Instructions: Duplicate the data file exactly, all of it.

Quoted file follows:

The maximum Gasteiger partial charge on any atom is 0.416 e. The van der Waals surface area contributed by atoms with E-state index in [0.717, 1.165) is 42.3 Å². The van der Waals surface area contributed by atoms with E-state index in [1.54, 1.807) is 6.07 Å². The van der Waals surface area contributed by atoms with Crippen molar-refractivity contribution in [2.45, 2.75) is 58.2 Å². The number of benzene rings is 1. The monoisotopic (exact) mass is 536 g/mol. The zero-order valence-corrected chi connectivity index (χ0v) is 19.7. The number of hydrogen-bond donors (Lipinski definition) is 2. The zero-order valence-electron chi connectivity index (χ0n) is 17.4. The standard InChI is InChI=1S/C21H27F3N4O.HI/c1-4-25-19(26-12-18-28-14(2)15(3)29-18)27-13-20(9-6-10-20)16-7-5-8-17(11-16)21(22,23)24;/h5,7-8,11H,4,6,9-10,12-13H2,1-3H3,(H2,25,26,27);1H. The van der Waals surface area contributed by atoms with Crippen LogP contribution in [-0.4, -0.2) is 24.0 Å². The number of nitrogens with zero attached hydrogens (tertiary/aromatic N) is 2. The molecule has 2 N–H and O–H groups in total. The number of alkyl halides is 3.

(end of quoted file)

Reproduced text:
The maximum Gasteiger partial charge on any atom is 0.416 e. The van der Waals surface area contributed by atoms with E-state index in [0.717, 1.165) is 42.3 Å². The van der Waals surface area contributed by atoms with E-state index in [1.54, 1.807) is 6.07 Å². The van der Waals surface area contributed by atoms with Crippen molar-refractivity contribution in [2.45, 2.75) is 58.2 Å². The number of benzene rings is 1. The monoisotopic (exact) mass is 536 g/mol. The zero-order valence-corrected chi connectivity index (χ0v) is 19.7. The number of hydrogen-bond donors (Lipinski definition) is 2. The zero-order valence-electron chi connectivity index (χ0n) is 17.4. The standard InChI is InChI=1S/C21H27F3N4O.HI/c1-4-25-19(26-12-18-28-14(2)15(3)29-18)27-13-20(9-6-10-20)16-7-5-8-17(11-16)21(22,23)24;/h5,7-8,11H,4,6,9-10,12-13H2,1-3H3,(H2,25,26,27);1H. The van der Waals surface area contributed by atoms with Crippen LogP contribution in [-0.4, -0.2) is 24.0 Å². The number of nitrogens with zero attached hydrogens (tertiary/aromatic N) is 2. The molecule has 2 N–H and O–H groups in total. The number of alkyl halides is 3.